The post Let’s Talk About the Volunteers in Scholarly Publishing appeared first on The Scholarly Kitchen.
“Can we break out of this vicious cycle? Are there alternatives? Yes, there are. For some years now, various movements worldwide have sought to change the system for evaluating research. In 2012, the “San Francisco Declaration” proposed eliminating metrics based on the impact factor. There was also the Charte de la désexcellence (“Letter of Dis-Excellence”) mentioned above. In 2015, a group of academicians signed the Leiden Manifesto, which warned of the “widespread misuse of indicators in evaluating scientific performance.” Since 2013, the group Science in Transition has sought to reform the science evaluation system. Finally, since 2016, the Collectiu InDocentia, created at the University of Valencia (Spain), has also been doing its part. …”
[The author identifies seven clusters of volunteer contributions]. “Now I wonder, if all these voluntary contributions were to be estimated and monetized, what the current US$ 25.7 billion scholarly publishing industry would look like.”
“Please find here the recording of the LIBER 2021 Session #5: How Can Open Infrastructures Support the Role of Research Libraries? The slides can be accessed through the following link: https://zenodo.org/record/5044765#.YO…
Description: In the first presentation, Fidan Limani explores the integration of scholarly artifacts from the domain of economics using Knowledge Graphs (KG). An initial version of the KG is presented and discussed, all the while keeping a library perspective on the process. Use cases enabled by this approach are also deliberated on, such as opportunities for researchers to interact with multiple facets of a research endeavour (in terms of research deliverables), cases that involve resource complementarity, or those that involve certain research deliverables across providers or collection origin. A final item to discuss includes the methodology used to design, develop, and maintain the current KG and its future extension. In the second presentation, James MacGregor, Niels Stern, Silvio Peroni and Joanna Ball discuss the benefits of Open Infrastructure for libraries. Libraries benefit from Open Infrastructure, including projects such as the Directory of Open Access Books (DOAB), OAPEN, OpenCitations, and Open Journal Systems (OJS), by receiving access to free content and services that help in establishing quality and discoverability. However, they offer libraries much more than just cost-free alternatives to commercial infrastructures. They are also Open in the sense that they have community-based governance models and opportunities for community input into their future developments and directions. In this presentation , we will hear from three Open Infrastructures currently supported by the SCOSS program – discussing how they involve contributing libraries in their governance. In the third and final presentation, Emilie Blotière and Tiziana Lombardo address two services provided by OPERAS and funded by the European Commission – the Research for Society service, under the COESO project (Swafs call) and the Discovery platform for Social Science and Humanities resources (data and publications, profiles and projects), under the TRIPLE project (INFRAEOSC call). The talk will include an introduction of OPERAS and the two services, a discussion on the interoperability and complementarity between these platforms, and an explanation on how the complementarity facilitates institutional funding….”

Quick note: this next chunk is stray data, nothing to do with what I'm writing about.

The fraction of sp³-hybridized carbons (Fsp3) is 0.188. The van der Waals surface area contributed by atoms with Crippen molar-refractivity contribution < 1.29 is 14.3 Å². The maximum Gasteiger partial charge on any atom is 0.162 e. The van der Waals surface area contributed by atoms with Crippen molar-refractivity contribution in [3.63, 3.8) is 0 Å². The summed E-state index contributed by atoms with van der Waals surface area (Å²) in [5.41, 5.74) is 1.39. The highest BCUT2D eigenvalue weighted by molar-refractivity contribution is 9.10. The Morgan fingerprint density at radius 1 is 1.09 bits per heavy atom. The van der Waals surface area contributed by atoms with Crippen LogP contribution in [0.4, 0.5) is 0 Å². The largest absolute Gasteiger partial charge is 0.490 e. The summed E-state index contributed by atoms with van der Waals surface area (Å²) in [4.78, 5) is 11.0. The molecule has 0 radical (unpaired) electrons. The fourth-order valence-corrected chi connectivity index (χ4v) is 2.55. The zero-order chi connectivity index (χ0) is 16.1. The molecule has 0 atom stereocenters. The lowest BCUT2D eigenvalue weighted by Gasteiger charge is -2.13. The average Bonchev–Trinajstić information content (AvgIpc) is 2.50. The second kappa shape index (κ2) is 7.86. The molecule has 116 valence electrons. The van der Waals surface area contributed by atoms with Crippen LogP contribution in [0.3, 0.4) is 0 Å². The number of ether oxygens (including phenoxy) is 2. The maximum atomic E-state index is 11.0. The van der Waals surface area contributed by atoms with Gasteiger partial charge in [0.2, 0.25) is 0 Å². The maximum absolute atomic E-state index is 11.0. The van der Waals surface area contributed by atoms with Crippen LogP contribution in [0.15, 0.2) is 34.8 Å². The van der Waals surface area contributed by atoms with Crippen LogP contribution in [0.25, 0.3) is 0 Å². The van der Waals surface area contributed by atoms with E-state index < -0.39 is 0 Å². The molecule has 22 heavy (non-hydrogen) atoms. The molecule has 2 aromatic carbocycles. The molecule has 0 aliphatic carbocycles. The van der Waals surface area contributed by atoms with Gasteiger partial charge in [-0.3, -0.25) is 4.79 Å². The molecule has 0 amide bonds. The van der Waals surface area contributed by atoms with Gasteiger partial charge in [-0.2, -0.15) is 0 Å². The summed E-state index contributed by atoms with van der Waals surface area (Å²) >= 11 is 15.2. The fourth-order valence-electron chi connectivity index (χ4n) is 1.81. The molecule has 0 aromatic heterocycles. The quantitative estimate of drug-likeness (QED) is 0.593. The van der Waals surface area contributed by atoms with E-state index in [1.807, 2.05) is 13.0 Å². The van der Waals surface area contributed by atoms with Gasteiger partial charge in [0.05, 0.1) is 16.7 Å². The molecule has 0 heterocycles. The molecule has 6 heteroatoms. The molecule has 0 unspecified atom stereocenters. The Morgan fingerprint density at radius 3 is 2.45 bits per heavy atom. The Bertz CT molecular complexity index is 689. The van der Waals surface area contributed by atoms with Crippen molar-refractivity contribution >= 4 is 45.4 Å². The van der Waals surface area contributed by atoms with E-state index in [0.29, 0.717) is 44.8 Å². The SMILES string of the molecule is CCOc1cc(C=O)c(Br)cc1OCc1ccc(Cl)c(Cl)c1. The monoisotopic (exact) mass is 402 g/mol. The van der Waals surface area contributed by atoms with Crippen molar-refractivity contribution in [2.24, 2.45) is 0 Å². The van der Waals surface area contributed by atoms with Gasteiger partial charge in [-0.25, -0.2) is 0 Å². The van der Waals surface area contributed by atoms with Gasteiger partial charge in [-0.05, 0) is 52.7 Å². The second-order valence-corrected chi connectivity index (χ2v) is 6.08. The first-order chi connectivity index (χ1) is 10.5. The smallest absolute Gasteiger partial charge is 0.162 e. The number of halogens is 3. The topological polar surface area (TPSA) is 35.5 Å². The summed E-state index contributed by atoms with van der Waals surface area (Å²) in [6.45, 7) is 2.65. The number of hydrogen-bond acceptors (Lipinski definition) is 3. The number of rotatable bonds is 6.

“Before we can build machines that make decisions based on common sense, the AI powering those machines must be capable of more than simply finding patterns in data. It must also consider the intentions, beliefs, and desires of others that people use to intuitively make decisions.
At the 2021 International Conference on Machine Learning (ICML), we are releasing a new dataset for benchmarking AI intuition, along with two machine learning models representing different approaches to the problem. The research has been done with our colleagues at MIT and Harvard University to accelerate the development of AI that exhibits common sense. These tools rely on testing techniques that psychologists use to study the behavior of infants….”